On his part, the Ivorian Prime Minister Robert Beugré Mambé, who represented President Alassane Ouattara of Côte d’Ivoire, said he was happy that the two countries have demonstrated their collaboration who’s main mission is to achieve decent income for cocoa producers. He said that Ghana and Côte d’Ivoire have lived by the popular African proverb, “alone we go fast, but together we go further”, since 2018 when the Cocoa Initiative was created, and added that “The implementation of the Living Income Differential, which makes it possible to reach a floor price, has survived attacks, criticism and attempts to circumvent it.”


A new secretariat means more resources for the Côte d’Ivoire-Ghana Cocoa Initiative. This is enough to face the new challenges of the market, such as the price per ton exceeding 10,000 dollars. Ghana’s President, Nana Akufo Addo, insists: “This underscores the importance of the Côte d’Ivoire-Ghana Cocoa Initiative. New challenges have emerged, requiring a revision of our original approach, to sustain and avoid a decline in prices,” he added.


In his welcome address, Dr Bryan Acheampong, Ghana’s Minister for Agriculture, said the new office is a clear example of how the cooperation between our two countries can overcome many challenges for the benefit of their peoples and nations.  He continued that CIGCI is now a well-recognized, visible player in the cocoa sector, with acknowledged contributions on a range of topics which include price, traceability, regulations, and market outlook.

He added that the Initiative, which started as a convener and is now an agenda setter, paving the way in discussions on price and living income for cocoa farmers.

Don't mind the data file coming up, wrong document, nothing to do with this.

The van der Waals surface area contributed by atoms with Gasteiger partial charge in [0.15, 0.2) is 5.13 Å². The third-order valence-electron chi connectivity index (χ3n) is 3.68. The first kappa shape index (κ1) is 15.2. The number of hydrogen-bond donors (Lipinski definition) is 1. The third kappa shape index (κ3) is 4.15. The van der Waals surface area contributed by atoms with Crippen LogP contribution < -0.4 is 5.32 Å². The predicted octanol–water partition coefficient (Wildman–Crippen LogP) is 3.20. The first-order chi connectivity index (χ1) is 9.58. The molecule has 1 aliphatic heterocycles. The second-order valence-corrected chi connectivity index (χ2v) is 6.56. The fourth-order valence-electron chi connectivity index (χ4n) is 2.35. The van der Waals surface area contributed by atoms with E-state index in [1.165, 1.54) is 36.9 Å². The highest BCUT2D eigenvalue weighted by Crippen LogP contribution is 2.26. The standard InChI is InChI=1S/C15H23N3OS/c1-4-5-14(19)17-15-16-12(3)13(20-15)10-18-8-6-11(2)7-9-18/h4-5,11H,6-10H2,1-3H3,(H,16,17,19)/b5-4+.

The Ivorian Minister of State for Agriculture, Adjoumani Kouassi, commended the initiative’s collaborative approach, crediting it with boosting cocoa sector prices and benefitting all stakeholders.


Mr. Joseph Boahen Aidoo, Chief Executive of the Ghana Cocoa Board, disclosed that the secretariat building was donated by the Ghanaian government as part of its commitment to the initiative’s success.

H.E. Mr. Alex Assanvo, the Executive Secretary of CIGCI, thanked the presidents of Ghana and Cote d’Ivoire and said five years after the Abidjan Declaration, history shows that the two presidents were right and visionary. He said the initiative has helped to reaffirm the goal of placing the producer back at the heart of the cocoa value chain and an opportunity to advocate for a “new generation” of cocoa – one that guarantees a decent living for producers and fosters a sustainable cocoa industry.


He added that the attainment of the Living income differential had survived attacks and the attempts to seek retribution, and the idea had now become an example for the whole world. He also urged cocoa buyers to recognize cocoa as a premium commodity and provide fair pricing that reflects its true value.


The ceremony was attended by high-level representatives from both countries’ agricultural ministries, cocoa regulatory bodies, farmers, technical teams, government officials, traditional authorities, members of the diplomatic corps, civil society organizations, and artisanal chocolate makers.


This collaboration between Ghana and Côte d’Ivoire signifies their commitment to empower cocoa farmers and achieve a more equitable cocoa trade landscape.


President Nana Addo Dankwa Akufo-Addo and the Ivorian Prime Minister Robert Beugré Mambé planted two symbolic cocoa trees to climax the commissioning.


Ghanaian President Nana Addo Dankwa Akufo-Addo and the Ivorian Prime Minister Robert Beugré Mambé (left) after symbolically planting a cocoa tree at the new headquarters of the Côte d’Ivoire-Ghana Cocoa Initiative, in Accra, April 18, 2024.